The epitaph that every actor wants to direct, has run through Hollywood for decades with examples like Robert Redford, Dennis Hopper, and Sofia Coppola proving their credentials on both sides of the camera. Then there have been less exemplary examples, see everything James Franco has ever directed. French actor Louis Garrel’s second attempt at directing a feature, as well as writing and starring in it sadly falls into this second camp. There are moments of surrealist comedy that amuse, as well as a pseudo noir story played for laughs, but the whole things reeks of such unrefined narcissism that it becomes a bit too much to swallow, even with running just over one hour.
Garrel’s character Abel is unceremoniously being evicted from his apartment by his girlfriend Marianne (Laetita Casta) after she reveals that she’s having a baby with his university friend Paul, and the wedding is in ten days. We never get a glimpse of Paul, as soon after Abel is reunited with Marianne at his funeral, where they are being watched by Paul’s little sister Eve (Lily Rose Depp) who’s carried an intense fancy for Able through her youth, adolescence and adult life. What follows from here on is a relentlessly inane “comedy” where the two women fight over Abel, while he gets closer to Marianne’s son Joseph (Joseph Engel). During which the film’s idea of humour comes from producing one mildly amusing statement and repeating it until the humourless manifesto has been burnt into your retinas.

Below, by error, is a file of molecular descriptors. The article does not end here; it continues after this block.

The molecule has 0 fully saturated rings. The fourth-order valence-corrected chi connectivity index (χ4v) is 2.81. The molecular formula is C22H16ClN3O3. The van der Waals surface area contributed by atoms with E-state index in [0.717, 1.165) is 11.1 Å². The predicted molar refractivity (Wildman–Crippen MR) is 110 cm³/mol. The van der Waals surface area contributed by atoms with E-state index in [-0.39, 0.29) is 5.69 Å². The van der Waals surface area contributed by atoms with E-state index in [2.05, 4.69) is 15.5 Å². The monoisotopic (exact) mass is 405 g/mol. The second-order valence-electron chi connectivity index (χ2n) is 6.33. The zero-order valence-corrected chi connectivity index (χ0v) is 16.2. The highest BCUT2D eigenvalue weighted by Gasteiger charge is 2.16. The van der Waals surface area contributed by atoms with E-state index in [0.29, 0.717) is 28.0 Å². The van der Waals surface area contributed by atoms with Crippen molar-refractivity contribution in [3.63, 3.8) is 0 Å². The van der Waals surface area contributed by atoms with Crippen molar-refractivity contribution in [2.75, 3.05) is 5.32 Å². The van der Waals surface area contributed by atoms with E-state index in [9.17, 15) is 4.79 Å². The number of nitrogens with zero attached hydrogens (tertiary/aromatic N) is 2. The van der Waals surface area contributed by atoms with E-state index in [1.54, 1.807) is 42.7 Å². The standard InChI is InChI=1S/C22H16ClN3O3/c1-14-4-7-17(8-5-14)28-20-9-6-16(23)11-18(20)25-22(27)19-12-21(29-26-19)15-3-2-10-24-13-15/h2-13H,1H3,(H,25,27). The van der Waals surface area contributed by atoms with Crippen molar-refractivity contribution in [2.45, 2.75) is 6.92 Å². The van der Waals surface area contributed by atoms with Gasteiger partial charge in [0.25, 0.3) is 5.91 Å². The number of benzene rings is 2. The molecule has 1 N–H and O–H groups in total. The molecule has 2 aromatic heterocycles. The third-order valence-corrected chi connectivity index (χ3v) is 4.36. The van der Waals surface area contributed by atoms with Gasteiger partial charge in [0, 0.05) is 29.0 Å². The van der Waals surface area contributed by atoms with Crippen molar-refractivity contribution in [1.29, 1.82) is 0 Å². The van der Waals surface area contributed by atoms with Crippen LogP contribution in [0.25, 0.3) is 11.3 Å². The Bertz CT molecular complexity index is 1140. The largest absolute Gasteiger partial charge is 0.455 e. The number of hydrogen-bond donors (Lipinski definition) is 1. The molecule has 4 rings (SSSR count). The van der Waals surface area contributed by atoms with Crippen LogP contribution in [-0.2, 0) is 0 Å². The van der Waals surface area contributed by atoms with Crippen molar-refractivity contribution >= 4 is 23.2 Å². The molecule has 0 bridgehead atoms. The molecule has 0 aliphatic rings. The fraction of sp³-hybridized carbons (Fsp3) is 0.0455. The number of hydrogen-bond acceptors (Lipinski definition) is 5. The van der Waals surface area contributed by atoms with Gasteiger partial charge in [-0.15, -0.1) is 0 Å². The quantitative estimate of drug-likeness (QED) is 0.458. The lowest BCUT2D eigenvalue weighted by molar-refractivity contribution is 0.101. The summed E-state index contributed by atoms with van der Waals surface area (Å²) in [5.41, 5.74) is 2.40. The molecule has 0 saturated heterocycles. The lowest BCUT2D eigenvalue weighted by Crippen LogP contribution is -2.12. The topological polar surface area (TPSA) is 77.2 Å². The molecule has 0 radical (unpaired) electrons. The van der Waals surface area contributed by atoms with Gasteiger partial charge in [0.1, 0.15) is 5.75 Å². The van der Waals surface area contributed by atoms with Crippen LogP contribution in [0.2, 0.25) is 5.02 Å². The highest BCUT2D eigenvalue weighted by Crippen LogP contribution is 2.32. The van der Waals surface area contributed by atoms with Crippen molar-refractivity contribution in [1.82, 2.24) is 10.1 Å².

This bluntness also affects the film’s storytelling quite severely too. Told through a series of narrations that leave no room for ambiguity, and with recklessly quick solutions to any hinderance destroying any intrigue or suspense there isn’t much to compel you to carry on watching. Which is a shame, as for the most part the cast do a good job with what they’ve been given, particularly Casta who seems to revel in playing Marianne. Were the film to strip away half of its storyline and focus upon Abel rebuilding his relationship with Marianne and integrating himself into the new family with Joseph this could be an unoriginal but intriguing film examining the emotional impact of a change like that. Instead Garrel seems frightened that he may run out of content, and so tries to force a two-hour film into a 75 minute runtime, with a pointless B-plot and needless twists near the finale.
It also doesn’t help that the film’s idea of visual representation is a series of shots following the characters walk towards the lens through the streets of Paris repeatedly, intercut with the odd overly dramatic sex scene. Or perhaps repetition was the angle Garrel was aiming at with A Faithful Man.
A Faithful Man is crowded, blunt, and overall rather disinteresting. There are a couple of moments which do raise a smile, and decent acting across the board, but there are better things to see this festival season.